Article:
Wednesday, September 2, 2015

Patterns, Responsibility, and Gaslighting

For those times when you're asked if (or told that) Black Lives Matter is responsible for violence against police, including the two cops killed in New York City last year and the recent death of a sheriff's deputy in Texas, this is the response. It's from Brittney Cooper, writing for Salon:

How is it that two mentally ill Black men targeting police officers constitutes a pattern, but the killing of Walter Scott, the killing of Samuel Dubose, and the killing of Jonathan Ferrell, all by police while they were clearly unarmed and committing no crimes, add up to a collection of unrelated, isolated incidents?

How is it that the random acts of two mentally unstable Black men who had no formal or informal relationship with the Black Lives Matter movement constitute a trend, but the two dozen police killings of unarmed Black citizens again remain a collection of unfortunate but isolated incidents?
Cooper goes on to discuss the concept of "gaslighting," which I confess I was unfamiliar with. And shows how it fits the all-too common white response to Black Lives Matter.
Such accusations, whether stated or implied, are designed to put Black people on the defensive. We are then supposed to prove that we are both human and humane, non-violent, empathetic, and non-dangerous. We are supposed to prove to white people that we are good people, that we are not a threat, that we mean them no harm. Never mind the harm that many of them have caused us. More than all that, we are not “reverse racists.”
 Lots more to think about in the links.

Tuesday, September 1, 2015

A Late Summer Round-Up

I regret to report that Twitter in the month of August 2015 brings us more tweets about The Donald. It is amazing, yet self-fulfilling, that this circus keeps running and the media continues to report on it.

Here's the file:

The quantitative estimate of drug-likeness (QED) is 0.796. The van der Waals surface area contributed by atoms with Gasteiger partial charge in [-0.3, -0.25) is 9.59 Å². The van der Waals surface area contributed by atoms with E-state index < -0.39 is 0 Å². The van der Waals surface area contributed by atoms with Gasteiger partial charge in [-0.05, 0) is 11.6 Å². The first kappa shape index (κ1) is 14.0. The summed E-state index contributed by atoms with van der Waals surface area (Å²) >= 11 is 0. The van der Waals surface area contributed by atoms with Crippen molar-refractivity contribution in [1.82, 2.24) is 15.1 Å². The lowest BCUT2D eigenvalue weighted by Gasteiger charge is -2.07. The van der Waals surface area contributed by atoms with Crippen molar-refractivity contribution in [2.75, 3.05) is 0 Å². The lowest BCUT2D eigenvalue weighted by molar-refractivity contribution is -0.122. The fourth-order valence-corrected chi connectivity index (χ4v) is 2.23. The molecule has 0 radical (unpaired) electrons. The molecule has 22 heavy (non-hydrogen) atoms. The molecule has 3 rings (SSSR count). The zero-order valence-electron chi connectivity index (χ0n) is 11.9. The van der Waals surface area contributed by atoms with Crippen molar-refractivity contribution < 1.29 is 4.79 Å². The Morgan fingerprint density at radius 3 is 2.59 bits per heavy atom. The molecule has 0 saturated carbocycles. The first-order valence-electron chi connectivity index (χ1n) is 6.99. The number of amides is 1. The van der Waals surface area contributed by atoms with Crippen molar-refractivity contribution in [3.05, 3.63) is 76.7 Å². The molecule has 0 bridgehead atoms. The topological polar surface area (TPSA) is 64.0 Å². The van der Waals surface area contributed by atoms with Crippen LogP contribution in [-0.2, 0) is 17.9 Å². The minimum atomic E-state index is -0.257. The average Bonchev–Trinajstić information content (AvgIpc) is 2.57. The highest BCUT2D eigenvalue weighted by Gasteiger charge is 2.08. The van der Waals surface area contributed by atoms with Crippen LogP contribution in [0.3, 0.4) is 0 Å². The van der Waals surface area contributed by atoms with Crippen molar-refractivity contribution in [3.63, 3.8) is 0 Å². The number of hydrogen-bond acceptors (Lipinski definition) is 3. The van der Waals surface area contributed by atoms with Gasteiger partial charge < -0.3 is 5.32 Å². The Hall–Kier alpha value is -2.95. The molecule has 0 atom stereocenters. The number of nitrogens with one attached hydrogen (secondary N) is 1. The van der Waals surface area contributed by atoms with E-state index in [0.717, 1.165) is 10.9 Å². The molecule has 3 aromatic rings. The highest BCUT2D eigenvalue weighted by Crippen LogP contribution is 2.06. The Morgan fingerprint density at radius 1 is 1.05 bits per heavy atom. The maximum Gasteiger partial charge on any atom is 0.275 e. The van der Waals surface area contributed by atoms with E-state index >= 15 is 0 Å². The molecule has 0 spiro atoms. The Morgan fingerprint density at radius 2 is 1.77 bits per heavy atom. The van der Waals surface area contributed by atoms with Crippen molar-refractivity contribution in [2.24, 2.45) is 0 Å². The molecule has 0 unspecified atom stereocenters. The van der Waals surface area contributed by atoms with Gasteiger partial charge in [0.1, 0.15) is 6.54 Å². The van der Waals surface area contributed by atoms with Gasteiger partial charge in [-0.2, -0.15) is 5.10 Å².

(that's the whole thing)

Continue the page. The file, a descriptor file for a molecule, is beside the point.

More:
'President Donald Trump' is an anagram of 'Mad Pundit Serpent Lord.'
By Saladin Ahmed

Did he even read what he was typing?


By sarah

So many articles about Trump's polls, so little journalism about his record - almost as if because the latter is harder, the media avoids it
By David Sirota

if I am elected President, I will build a tall fence around Donald Trump
By Mary Charlene

Donald Trump is like the Las Vegas Strip: artificial yet genuine. And people love the Strip even though it's tacky and takes their money.
By Josh Barro

Maybe when Trump says he'd be "great to women" he means he'd marry every woman, then divorce them & then they'll get big alimony checks.
By W. Kamau Bell

Anyone who uses the word "classy"'is not.
By Rob Kutner

Fox News vs Trump is like mad scientists trying to find the off button on the killer robot they built.
By James Poniewozik

More reporters are talking about Trump making a period joke than the fact that several candidates would force a woman to die in pregnancy.
By keptsimple

As far as Trump is concerned, the world's an African lion and he's a dentist.
By Frank Conniff

We need a Trump presidency because he's so disinterested in ideology he could usher in social democracy totally by accident.
By Matt Christman